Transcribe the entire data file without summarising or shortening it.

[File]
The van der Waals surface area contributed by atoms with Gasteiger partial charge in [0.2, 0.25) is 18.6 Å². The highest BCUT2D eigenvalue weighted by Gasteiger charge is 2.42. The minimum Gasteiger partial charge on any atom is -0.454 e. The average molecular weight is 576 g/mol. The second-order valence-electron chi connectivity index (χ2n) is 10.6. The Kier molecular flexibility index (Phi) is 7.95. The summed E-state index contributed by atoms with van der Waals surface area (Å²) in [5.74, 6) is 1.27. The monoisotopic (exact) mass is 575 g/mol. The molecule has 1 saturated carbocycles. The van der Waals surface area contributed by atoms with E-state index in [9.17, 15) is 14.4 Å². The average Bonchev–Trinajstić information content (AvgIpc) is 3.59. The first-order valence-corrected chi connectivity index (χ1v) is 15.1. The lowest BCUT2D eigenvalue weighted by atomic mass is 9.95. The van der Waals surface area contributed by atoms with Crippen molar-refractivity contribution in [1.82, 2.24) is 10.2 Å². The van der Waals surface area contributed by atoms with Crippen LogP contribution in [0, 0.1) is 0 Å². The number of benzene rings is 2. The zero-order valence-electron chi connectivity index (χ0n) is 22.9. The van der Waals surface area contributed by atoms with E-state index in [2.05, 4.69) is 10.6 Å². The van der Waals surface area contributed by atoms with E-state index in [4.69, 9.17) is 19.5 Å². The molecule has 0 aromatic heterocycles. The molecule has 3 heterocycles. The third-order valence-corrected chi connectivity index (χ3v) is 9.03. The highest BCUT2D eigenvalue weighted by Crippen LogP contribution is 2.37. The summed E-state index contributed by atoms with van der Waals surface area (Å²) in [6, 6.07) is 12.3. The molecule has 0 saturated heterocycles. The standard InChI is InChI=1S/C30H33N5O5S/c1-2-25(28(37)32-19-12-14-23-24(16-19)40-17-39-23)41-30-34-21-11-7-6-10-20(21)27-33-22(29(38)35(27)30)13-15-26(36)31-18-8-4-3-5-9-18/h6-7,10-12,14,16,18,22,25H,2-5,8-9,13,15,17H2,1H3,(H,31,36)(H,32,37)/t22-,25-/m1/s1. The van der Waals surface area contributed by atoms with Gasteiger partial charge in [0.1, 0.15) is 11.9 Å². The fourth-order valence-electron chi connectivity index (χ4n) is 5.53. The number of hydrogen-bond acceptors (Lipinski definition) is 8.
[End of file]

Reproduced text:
The van der Waals surface area contributed by atoms with Gasteiger partial charge in [0.2, 0.25) is 18.6 Å². The highest BCUT2D eigenvalue weighted by Gasteiger charge is 2.42. The minimum Gasteiger partial charge on any atom is -0.454 e. The average molecular weight is 576 g/mol. The second-order valence-electron chi connectivity index (χ2n) is 10.6. The Kier molecular flexibility index (Phi) is 7.95. The summed E-state index contributed by atoms with van der Waals surface area (Å²) in [5.74, 6) is 1.27. The monoisotopic (exact) mass is 575 g/mol. The molecule has 1 saturated carbocycles. The van der Waals surface area contributed by atoms with E-state index in [9.17, 15) is 14.4 Å². The average Bonchev–Trinajstić information content (AvgIpc) is 3.59. The first-order valence-corrected chi connectivity index (χ1v) is 15.1. The lowest BCUT2D eigenvalue weighted by atomic mass is 9.95. The van der Waals surface area contributed by atoms with Crippen molar-refractivity contribution in [1.82, 2.24) is 10.2 Å². The van der Waals surface area contributed by atoms with Crippen LogP contribution in [0, 0.1) is 0 Å². The number of benzene rings is 2. The zero-order valence-electron chi connectivity index (χ0n) is 22.9. The van der Waals surface area contributed by atoms with E-state index in [2.05, 4.69) is 10.6 Å². The van der Waals surface area contributed by atoms with E-state index in [4.69, 9.17) is 19.5 Å². The molecule has 0 aromatic heterocycles. The molecule has 3 heterocycles. The third-order valence-corrected chi connectivity index (χ3v) is 9.03. The highest BCUT2D eigenvalue weighted by Crippen LogP contribution is 2.37. The summed E-state index contributed by atoms with van der Waals surface area (Å²) in [6, 6.07) is 12.3. The molecule has 0 saturated heterocycles. The standard InChI is InChI=1S/C30H33N5O5S/c1-2-25(28(37)32-19-12-14-23-24(16-19)40-17-39-23)41-30-34-21-11-7-6-10-20(21)27-33-22(29(38)35(27)30)13-15-26(36)31-18-8-4-3-5-9-18/h6-7,10-12,14,16,18,22,25H,2-5,8-9,13,15,17H2,1H3,(H,31,36)(H,32,37)/t22-,25-/m1/s1. The van der Waals surface area contributed by atoms with Gasteiger partial charge in [0.1, 0.15) is 11.9 Å². The fourth-order valence-electron chi connectivity index (χ4n) is 5.53. The number of hydrogen-bond acceptors (Lipinski definition) is 8.